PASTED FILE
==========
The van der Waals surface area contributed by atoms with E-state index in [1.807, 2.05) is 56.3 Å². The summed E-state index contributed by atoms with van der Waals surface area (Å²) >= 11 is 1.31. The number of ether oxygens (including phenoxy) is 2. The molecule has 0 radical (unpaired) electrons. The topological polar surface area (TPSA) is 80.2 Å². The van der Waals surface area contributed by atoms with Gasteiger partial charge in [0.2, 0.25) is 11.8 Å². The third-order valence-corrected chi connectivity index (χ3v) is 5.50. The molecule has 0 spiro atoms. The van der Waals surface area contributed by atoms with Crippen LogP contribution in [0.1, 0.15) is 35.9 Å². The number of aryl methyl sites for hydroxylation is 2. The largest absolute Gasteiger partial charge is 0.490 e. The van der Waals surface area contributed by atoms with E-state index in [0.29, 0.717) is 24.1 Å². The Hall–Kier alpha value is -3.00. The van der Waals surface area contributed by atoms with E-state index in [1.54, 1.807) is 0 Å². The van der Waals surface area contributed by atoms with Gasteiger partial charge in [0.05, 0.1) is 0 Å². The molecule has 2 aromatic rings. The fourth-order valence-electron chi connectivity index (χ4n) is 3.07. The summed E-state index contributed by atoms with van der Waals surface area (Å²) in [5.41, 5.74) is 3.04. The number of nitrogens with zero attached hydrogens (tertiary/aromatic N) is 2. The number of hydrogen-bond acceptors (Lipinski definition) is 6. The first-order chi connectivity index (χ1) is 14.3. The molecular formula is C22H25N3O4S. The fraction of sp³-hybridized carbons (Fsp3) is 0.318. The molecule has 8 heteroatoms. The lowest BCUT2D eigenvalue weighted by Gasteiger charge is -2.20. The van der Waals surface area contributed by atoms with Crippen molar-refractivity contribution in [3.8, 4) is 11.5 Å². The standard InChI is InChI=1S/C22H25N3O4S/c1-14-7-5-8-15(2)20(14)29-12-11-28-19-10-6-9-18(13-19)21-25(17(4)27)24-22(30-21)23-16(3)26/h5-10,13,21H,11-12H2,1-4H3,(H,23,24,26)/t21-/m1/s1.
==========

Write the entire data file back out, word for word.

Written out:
The van der Waals surface area contributed by atoms with E-state index in [1.807, 2.05) is 56.3 Å². The summed E-state index contributed by atoms with van der Waals surface area (Å²) >= 11 is 1.31. The number of ether oxygens (including phenoxy) is 2. The molecule has 0 radical (unpaired) electrons. The topological polar surface area (TPSA) is 80.2 Å². The van der Waals surface area contributed by atoms with Gasteiger partial charge in [0.2, 0.25) is 11.8 Å². The third-order valence-corrected chi connectivity index (χ3v) is 5.50. The molecule has 0 spiro atoms. The van der Waals surface area contributed by atoms with Crippen LogP contribution in [0.1, 0.15) is 35.9 Å². The number of aryl methyl sites for hydroxylation is 2. The largest absolute Gasteiger partial charge is 0.490 e. The van der Waals surface area contributed by atoms with E-state index in [0.29, 0.717) is 24.1 Å². The Hall–Kier alpha value is -3.00. The van der Waals surface area contributed by atoms with E-state index in [1.54, 1.807) is 0 Å². The van der Waals surface area contributed by atoms with Gasteiger partial charge in [0.05, 0.1) is 0 Å². The molecule has 2 aromatic rings. The fourth-order valence-electron chi connectivity index (χ4n) is 3.07. The summed E-state index contributed by atoms with van der Waals surface area (Å²) in [5.41, 5.74) is 3.04. The number of nitrogens with zero attached hydrogens (tertiary/aromatic N) is 2. The number of hydrogen-bond acceptors (Lipinski definition) is 6. The first-order chi connectivity index (χ1) is 14.3. The molecular formula is C22H25N3O4S. The fraction of sp³-hybridized carbons (Fsp3) is 0.318. The molecule has 8 heteroatoms. The lowest BCUT2D eigenvalue weighted by Gasteiger charge is -2.20. The van der Waals surface area contributed by atoms with Crippen molar-refractivity contribution in [3.8, 4) is 11.5 Å². The standard InChI is InChI=1S/C22H25N3O4S/c1-14-7-5-8-15(2)20(14)29-12-11-28-19-10-6-9-18(13-19)21-25(17(4)27)24-22(30-21)23-16(3)26/h5-10,13,21H,11-12H2,1-4H3,(H,23,24,26)/t21-/m1/s1.